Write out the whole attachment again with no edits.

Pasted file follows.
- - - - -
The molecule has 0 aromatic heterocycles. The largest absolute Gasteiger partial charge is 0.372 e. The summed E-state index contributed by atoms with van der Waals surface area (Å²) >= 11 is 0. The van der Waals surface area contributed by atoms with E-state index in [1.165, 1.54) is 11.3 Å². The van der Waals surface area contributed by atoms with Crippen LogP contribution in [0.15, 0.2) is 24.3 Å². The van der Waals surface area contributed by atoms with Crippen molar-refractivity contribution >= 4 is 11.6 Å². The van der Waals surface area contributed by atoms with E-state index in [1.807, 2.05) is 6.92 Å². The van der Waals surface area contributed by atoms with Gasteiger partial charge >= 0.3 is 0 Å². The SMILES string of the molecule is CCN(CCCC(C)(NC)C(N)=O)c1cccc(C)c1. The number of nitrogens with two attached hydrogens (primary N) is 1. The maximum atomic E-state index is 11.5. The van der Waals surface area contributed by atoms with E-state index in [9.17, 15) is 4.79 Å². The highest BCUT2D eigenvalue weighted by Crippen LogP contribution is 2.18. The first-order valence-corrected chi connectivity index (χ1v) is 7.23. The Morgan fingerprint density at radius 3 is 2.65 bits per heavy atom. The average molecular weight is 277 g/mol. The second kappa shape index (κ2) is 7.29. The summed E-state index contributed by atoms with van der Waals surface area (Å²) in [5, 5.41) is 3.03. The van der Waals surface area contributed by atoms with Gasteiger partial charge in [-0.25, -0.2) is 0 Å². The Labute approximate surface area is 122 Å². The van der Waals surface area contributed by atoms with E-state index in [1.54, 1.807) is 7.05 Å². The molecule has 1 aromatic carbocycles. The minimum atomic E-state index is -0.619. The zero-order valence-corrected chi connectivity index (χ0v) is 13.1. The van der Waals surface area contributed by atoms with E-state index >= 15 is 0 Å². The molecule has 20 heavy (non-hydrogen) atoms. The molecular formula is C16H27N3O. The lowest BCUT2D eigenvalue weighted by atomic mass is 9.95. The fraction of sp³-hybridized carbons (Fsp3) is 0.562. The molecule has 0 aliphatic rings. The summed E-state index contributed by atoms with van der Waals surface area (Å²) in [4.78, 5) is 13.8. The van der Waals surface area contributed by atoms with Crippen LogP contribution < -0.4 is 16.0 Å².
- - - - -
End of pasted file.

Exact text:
The molecule has 0 aromatic heterocycles. The largest absolute Gasteiger partial charge is 0.372 e. The summed E-state index contributed by atoms with van der Waals surface area (Å²) >= 11 is 0. The van der Waals surface area contributed by atoms with E-state index in [1.165, 1.54) is 11.3 Å². The van der Waals surface area contributed by atoms with Crippen LogP contribution in [0.15, 0.2) is 24.3 Å². The van der Waals surface area contributed by atoms with Crippen molar-refractivity contribution >= 4 is 11.6 Å². The van der Waals surface area contributed by atoms with E-state index in [1.807, 2.05) is 6.92 Å². The van der Waals surface area contributed by atoms with Gasteiger partial charge >= 0.3 is 0 Å². The SMILES string of the molecule is CCN(CCCC(C)(NC)C(N)=O)c1cccc(C)c1. The number of nitrogens with two attached hydrogens (primary N) is 1. The maximum atomic E-state index is 11.5. The van der Waals surface area contributed by atoms with E-state index in [9.17, 15) is 4.79 Å². The highest BCUT2D eigenvalue weighted by Crippen LogP contribution is 2.18. The first-order valence-corrected chi connectivity index (χ1v) is 7.23. The Morgan fingerprint density at radius 3 is 2.65 bits per heavy atom. The average molecular weight is 277 g/mol. The second kappa shape index (κ2) is 7.29. The summed E-state index contributed by atoms with van der Waals surface area (Å²) in [5, 5.41) is 3.03. The van der Waals surface area contributed by atoms with Gasteiger partial charge in [-0.25, -0.2) is 0 Å². The Labute approximate surface area is 122 Å². The van der Waals surface area contributed by atoms with E-state index in [1.54, 1.807) is 7.05 Å². The molecule has 1 aromatic carbocycles. The minimum atomic E-state index is -0.619. The zero-order valence-corrected chi connectivity index (χ0v) is 13.1. The van der Waals surface area contributed by atoms with E-state index >= 15 is 0 Å². The molecule has 20 heavy (non-hydrogen) atoms. The molecular formula is C16H27N3O. The lowest BCUT2D eigenvalue weighted by atomic mass is 9.95. The fraction of sp³-hybridized carbons (Fsp3) is 0.562. The molecule has 0 aliphatic rings. The summed E-state index contributed by atoms with van der Waals surface area (Å²) in [4.78, 5) is 13.8. The van der Waals surface area contributed by atoms with Crippen LogP contribution < -0.4 is 16.0 Å².